Drivers were inducted for lifetime memberships, but drivers were separately honored each time they accomplished the feat. Many drivers broke the 100 mph barrier multiple times during the career. Ted Horn accomplished the feat a record total of eight times in his career. Each subsequent membership was rewarded with being seated at the head table during the next annual banquet.
Prior to the 1960s, the drivers were permitted ample time to complete the full 500 mile distance, even if it meant remaining on the track for several minutes or over an hour after the winner crossed the finish line. In the very early years, completing the full 500 miles was even a requirement to receive any prize money. For a time, it was the norm for officials to wait until at least 10-12 cars completed the 500 miles before waving the cars off the track. However, that was not a hard-and-fast rule. Officials often just used judgement to decide when it prudent to stop. A total of 16 cars went the distance in 1959, while only five did so in 1938. In 1940, only the top three were permitted to finish, due to a rain shower.
The honor of joining the prestigious 100 mph Club was considered motivation to continue racing, even if the chance to win the race had already gone away. In most cases, several cars would complete the distance, and numerous drivers might be added to the Club annually.
Champion Highway Safety Program
Around 1954, Champion formed as part of their public relations efforts, a Driver's education program geared towards teenagers and young adults. The Champion Highway Safety Program traveled around the country giving presentations at high schools and military bases about driving safety tips. For many years, a team of drivers from the 100 mph Club were used to give the lectures, and some were used in Educational films.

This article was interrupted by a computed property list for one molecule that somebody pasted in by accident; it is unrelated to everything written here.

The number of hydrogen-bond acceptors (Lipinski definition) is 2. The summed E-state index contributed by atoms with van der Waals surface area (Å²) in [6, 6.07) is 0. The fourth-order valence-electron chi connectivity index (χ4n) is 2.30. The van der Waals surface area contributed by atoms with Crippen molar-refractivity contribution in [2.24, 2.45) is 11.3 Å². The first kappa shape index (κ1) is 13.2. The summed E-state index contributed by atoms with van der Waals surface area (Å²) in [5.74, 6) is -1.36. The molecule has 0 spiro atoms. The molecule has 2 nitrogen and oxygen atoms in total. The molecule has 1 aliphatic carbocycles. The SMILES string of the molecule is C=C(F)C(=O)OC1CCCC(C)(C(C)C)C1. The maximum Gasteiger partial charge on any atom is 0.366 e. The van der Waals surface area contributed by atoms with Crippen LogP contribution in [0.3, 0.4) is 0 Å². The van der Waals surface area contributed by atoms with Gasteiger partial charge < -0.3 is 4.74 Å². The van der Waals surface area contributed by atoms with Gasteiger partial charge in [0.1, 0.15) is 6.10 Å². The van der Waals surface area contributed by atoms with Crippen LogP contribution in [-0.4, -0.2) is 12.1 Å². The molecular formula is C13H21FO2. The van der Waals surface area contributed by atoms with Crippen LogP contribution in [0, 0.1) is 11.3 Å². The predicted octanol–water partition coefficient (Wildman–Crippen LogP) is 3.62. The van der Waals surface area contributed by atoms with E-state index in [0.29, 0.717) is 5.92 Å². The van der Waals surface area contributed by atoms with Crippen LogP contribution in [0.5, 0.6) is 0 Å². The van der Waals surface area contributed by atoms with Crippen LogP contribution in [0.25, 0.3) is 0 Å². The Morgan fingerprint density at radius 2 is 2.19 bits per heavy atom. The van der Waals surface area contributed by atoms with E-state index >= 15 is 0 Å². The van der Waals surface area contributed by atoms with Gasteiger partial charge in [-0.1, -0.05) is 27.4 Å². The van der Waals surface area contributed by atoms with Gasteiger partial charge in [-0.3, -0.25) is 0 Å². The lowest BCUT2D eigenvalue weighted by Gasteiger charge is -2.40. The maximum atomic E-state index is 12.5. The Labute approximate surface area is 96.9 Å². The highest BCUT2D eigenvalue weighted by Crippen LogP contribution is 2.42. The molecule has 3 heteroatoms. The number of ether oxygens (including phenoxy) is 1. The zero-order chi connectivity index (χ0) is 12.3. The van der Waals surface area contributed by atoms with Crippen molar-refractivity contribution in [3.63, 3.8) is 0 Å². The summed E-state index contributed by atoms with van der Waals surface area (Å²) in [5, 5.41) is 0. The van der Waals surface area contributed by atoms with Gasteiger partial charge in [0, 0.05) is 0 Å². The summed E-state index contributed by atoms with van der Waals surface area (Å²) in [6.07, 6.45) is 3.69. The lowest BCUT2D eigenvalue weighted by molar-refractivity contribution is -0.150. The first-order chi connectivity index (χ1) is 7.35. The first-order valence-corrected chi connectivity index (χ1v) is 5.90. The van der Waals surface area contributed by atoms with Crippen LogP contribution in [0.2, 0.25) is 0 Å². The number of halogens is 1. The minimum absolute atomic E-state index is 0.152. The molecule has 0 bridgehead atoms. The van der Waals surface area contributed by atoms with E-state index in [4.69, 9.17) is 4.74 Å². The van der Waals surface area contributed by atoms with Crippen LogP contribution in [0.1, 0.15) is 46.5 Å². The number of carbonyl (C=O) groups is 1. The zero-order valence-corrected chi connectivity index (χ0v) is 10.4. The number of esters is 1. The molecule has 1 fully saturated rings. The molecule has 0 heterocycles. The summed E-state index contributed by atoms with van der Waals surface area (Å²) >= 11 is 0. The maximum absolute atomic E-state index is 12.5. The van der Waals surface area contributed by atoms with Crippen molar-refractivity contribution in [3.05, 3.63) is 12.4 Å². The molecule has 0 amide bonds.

The lectures were popular and well-received, and were usually sponsored by a local newspaper or radio station. The appearances were also used as promotional tool for automobile racing, and offered the drivers work during the off-season.
In 1964, when the race started airing live on MCA closed-circuit television, the rules were changed which limited the time drivers were allotted to finish the race once the winner crossed the finish line. Roughly five minutes were allowed for the other cars on the track to complete the 200 laps. This had the effect of substantially limiting the chances of joining the Club, and only a handful of drivers earned the honor after 1964.
Also perhaps contributing to the club's demise was the evolving times. By the mid-1960s, speeds at Indy had risen considerably since the club's formation - and were poised to rise substantially over the next few years. Covering the full 500 miles at an average speed of 100 mph was nay considered a noteworthy accomplishment any longer. Most winners were finishing the race with as much as an hour and a half to spare to fulfill the Club's qualifications. Apropos to that, membership in the drivers' eyes was still highly coveted.